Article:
Adopting best practices in the interest of equity and public finances
On November 6, the Union des consommateurs launched a new report (Les Impacts Économiques de l’instauration d’un Régime Public et Universel) that favours a universal drug plan for Quebec, featuring a number of leading speakers. The study was funded by CUPE-Quebec and the event was sponsored by Dr. Jean Rochon, public health physician and former minister of health.
Economists, politicians, insurance and pharmaceutical companies, unions and community groups are among the stakeholders that took part and share information on this compelling issue. The day was hosted by emergency physician and medical columnist Alain Vadeboncoeur.
“The time has come to ask not whether a universal public drug plan is relevant but rather simply when it needs to be implemented,” states Dr. Rochon.
The Union des consommateurs took advantage of the day to mark the fifth anniversary of the launch of its campaign in support of a universal public drug plan.
“We want to send a message to the political class,” explains Élisabeth Gibeau, analyst with the Union des consommateurs. “It’s time to take action to regain control over drug costs in Quebec. The evidence is clear: a universal plan could put hundreds of millions of dollars back into the government coffers.”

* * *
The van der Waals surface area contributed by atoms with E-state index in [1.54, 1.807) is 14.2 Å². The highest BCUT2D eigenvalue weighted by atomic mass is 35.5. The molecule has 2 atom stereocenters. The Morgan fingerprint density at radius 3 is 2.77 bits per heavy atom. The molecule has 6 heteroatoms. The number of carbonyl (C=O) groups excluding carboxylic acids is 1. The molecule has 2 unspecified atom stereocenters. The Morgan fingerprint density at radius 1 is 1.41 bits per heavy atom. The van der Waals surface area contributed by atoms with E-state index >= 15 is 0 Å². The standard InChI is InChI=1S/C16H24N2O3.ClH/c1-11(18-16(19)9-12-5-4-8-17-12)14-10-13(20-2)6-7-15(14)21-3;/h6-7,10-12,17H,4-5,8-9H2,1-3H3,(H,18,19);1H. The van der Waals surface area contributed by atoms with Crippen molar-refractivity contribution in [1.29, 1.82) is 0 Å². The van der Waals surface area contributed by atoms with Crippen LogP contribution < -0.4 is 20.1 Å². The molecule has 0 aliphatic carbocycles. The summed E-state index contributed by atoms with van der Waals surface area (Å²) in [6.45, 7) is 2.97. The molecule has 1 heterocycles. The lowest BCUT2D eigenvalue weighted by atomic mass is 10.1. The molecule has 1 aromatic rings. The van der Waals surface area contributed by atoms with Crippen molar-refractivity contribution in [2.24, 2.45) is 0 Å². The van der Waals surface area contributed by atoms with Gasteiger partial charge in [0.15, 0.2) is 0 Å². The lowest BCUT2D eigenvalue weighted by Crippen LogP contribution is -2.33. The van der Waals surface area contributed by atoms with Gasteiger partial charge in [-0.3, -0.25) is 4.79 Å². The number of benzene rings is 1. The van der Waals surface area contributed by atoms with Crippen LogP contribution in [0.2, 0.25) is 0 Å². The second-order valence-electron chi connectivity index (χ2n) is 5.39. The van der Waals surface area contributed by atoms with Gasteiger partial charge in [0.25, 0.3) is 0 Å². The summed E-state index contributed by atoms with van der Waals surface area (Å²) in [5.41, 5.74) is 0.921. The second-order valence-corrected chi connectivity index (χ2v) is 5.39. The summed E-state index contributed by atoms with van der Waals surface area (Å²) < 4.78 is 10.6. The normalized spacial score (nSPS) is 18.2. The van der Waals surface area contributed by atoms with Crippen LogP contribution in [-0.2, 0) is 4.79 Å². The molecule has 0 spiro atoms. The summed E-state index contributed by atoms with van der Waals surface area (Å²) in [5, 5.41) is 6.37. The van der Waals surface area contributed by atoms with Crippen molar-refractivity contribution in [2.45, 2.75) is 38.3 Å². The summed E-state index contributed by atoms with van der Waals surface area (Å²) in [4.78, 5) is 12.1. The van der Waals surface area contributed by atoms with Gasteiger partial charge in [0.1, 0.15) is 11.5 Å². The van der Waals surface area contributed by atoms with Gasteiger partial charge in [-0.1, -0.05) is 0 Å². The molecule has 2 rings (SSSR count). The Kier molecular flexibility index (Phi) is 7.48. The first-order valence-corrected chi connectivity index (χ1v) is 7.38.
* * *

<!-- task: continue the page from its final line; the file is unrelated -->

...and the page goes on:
Outcomes of the research:
- Savings under a universal public drug plan: research presented by Dr. Marc-André Gagnon, assistant professor with Carleton University’s School of Public Policy and Administration
- Economic and tax impact of expanding coverage under the public drug plan: research presented by Pierre-Guy Sylvestre, economist with CUPE-Quebec, and Yves Richelle, economist and CEO of Daméco
Equity issues under the current plan: presentations by Mélanie Rioux and Isabelle Chicoine, budget counsellors, and Claude Longpré-Poirier, attorney and coordinator of the VIH INFO DROITS service at COCQ-SIDA.
Canada is the second-most expensive country in the world after Switzerland when it comes to drug costs. Canadians pay 30% more than in other OECD countries on average.
Canada’s provinces, including Quebec, are alone among all developed countries with a public health system in not having a 100% public drug plan.
Annual drug costs per person (prescribed and over-the-counter combined): Quebec = $1063; British Columbia = $736; Canada = $947; New Zealand = $340.
In Quebec, 43% of people rely on the government plan for their drug purchases. The remaining 57% have private group plan coverage. Result: reduced negotiating power for the government with pharmaceutical companies.
In New Zealand, which has a universal public drug plan, a popular cholesterol drug costs $0.19 per pill… The same pill costs $0.63 in Quebec (three times as much).
Photo : Flickr Laura Gilmore.